The Sunshine Economy: Brazil & South Florida
This week was supposed to bring together the leaders of the largest and sixth-largest economies in the world. Brazil President Dilma Rousseff had been scheduled to make an official state visit to the White House but she called off the trip after it was revealed that the U.S. National Security Administration intercepted emails and telephone calls between herself, her staff and the Brazilian state energy company Petrobras.
Trade had been on the agenda and that's important to South Florida. Brazil is the largest foreign trading partner with the Miami Customs district. While overall the United States has a trade deficit with the world (meaning America imports more foreign goods than what we ship overseas), we have a trade surplus with Brazil.
On Monday's Sunshine Economy: Brazil and South Florida, we explore the ties that bind our region with Brazil, as well as the challenges and opportunities.
We discuss the Brazilian politics of President Rousseff's decision to cancel her trip and the longer term economic consequences with NPR South America correspondent Lourdes Garcia-Navarro from Sao Paulo, Brazil.
PortMiami is an important gauge of relationships between Brazil and the U.S. Twenty one cents of every $1 in trade between the two countries flows through the Miami Customs district.
PortMiami is investing in upgrades to handle the new Super-Post Panamex container ships, which involved Odebrecht USA building almost one mile of new sea walls for the wharfs. Its parent company is Brazilian construction giant Odebrecht. We tour the port's new sea walls with Odebrecht USA CEO Gilberto Neves.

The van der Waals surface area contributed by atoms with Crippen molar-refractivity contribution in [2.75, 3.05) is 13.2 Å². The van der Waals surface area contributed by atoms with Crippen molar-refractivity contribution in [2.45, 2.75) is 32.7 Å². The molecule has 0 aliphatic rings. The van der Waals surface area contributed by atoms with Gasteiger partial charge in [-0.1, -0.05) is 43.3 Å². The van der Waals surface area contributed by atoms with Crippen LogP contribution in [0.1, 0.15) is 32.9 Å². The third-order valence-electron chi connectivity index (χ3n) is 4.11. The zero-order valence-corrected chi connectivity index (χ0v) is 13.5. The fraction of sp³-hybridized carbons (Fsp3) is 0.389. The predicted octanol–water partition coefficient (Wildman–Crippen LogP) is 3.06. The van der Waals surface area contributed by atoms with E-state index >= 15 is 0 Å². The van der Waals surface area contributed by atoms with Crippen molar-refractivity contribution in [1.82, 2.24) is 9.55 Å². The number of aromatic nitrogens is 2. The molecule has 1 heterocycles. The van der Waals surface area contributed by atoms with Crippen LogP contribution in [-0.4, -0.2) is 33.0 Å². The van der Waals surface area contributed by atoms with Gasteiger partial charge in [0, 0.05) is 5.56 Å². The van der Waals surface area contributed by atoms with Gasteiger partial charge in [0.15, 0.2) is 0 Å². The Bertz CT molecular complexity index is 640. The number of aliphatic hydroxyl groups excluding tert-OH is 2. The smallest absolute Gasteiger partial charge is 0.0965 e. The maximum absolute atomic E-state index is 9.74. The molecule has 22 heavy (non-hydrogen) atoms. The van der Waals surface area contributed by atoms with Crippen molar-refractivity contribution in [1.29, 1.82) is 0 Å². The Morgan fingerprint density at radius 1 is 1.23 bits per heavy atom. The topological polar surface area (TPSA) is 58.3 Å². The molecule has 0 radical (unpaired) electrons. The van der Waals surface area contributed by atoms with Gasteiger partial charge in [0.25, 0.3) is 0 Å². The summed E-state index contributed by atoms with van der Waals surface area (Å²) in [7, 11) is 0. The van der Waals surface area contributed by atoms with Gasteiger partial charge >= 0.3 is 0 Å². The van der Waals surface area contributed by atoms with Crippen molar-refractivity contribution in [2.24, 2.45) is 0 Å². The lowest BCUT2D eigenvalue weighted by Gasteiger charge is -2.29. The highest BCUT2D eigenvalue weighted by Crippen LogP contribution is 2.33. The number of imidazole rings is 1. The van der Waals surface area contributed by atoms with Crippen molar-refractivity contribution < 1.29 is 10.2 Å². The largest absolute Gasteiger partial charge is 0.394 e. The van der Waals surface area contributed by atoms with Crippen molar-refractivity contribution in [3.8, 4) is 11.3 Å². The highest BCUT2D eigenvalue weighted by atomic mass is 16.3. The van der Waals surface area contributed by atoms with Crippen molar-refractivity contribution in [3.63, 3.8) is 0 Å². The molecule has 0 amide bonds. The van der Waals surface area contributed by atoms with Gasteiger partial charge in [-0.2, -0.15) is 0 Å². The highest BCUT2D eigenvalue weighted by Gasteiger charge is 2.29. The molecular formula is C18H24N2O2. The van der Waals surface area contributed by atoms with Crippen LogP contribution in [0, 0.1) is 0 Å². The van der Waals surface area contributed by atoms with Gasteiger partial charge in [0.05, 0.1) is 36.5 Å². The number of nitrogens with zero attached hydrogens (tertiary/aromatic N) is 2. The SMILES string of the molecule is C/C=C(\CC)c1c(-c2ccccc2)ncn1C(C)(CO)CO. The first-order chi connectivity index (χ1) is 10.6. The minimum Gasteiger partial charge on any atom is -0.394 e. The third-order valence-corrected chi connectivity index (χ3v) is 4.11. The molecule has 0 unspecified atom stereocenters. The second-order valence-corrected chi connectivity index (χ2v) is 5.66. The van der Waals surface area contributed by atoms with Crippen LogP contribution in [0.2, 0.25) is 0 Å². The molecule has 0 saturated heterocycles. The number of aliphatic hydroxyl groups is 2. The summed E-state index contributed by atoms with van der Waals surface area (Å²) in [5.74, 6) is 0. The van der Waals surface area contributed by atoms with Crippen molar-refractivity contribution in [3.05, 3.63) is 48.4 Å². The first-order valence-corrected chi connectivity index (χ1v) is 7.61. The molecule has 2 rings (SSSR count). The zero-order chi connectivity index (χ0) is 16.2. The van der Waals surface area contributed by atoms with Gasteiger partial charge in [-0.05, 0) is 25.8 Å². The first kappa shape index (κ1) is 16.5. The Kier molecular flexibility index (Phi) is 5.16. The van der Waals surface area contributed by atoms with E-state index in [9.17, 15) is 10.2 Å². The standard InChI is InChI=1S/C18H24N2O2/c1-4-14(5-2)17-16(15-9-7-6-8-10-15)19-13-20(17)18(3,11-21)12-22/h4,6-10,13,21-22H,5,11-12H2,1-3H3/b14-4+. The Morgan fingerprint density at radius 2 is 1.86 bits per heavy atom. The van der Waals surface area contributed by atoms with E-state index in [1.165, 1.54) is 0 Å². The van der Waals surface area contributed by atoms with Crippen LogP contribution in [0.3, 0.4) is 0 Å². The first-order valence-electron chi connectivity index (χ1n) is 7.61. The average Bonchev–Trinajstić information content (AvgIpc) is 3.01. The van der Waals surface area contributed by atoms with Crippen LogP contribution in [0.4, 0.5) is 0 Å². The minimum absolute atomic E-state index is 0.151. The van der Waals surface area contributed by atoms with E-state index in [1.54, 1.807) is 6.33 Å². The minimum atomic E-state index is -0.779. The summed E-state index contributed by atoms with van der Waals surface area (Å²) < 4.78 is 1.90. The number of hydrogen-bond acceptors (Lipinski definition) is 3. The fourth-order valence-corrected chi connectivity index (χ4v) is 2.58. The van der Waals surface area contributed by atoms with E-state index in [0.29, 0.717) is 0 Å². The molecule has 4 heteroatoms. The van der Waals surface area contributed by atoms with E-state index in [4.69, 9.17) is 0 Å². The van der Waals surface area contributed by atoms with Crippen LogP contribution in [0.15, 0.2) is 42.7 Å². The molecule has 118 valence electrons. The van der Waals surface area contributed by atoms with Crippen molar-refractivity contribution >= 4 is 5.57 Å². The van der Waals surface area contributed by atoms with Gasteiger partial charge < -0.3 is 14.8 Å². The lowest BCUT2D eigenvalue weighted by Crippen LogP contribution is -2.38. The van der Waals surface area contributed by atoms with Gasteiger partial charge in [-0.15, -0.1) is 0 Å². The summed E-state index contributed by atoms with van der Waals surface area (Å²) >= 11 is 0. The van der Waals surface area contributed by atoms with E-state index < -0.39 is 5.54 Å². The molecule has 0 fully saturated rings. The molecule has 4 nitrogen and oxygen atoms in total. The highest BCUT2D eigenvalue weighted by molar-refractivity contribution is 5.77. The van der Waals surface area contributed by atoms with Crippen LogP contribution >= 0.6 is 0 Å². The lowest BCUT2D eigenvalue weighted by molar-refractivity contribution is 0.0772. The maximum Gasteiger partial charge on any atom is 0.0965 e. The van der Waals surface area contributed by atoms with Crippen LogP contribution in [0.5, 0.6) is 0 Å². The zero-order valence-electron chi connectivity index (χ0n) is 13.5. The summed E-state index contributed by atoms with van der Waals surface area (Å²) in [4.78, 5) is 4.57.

South Florida real estate would probably not be recovering as quickly as it is without Brazilian investors and buyers. Elite International Realty realtor Uiane Lim has been working with Brazilian real estate buyers since she came to South Florida in the early 1990s. She's working with management consultant Brasil Geraldo Filho, who is building a new home in Aventura for when he retires from his job in Rio de Janeiro and begins post-doctoral studies at FIU.
The job of Carlos Mariaca is to help connect Brazilian and American business as president of the Brazilian-American Chamber of Commerce of Florida. Brazilian entrepreneurs are expanding into the U.S. through South Florida and American businesses like CQS, an Internet customer acquisition company headed by William Nobrega from Boca Raton, are discovering their own opportunities in Brazil as the country's economy matures.
For years, the languages of commerce in South Florida have been Spanish and English. Increasingly, the Miami Herald's Karen Rundlet has found a growing use of Portuguese in more and more showrooms and boardrooms.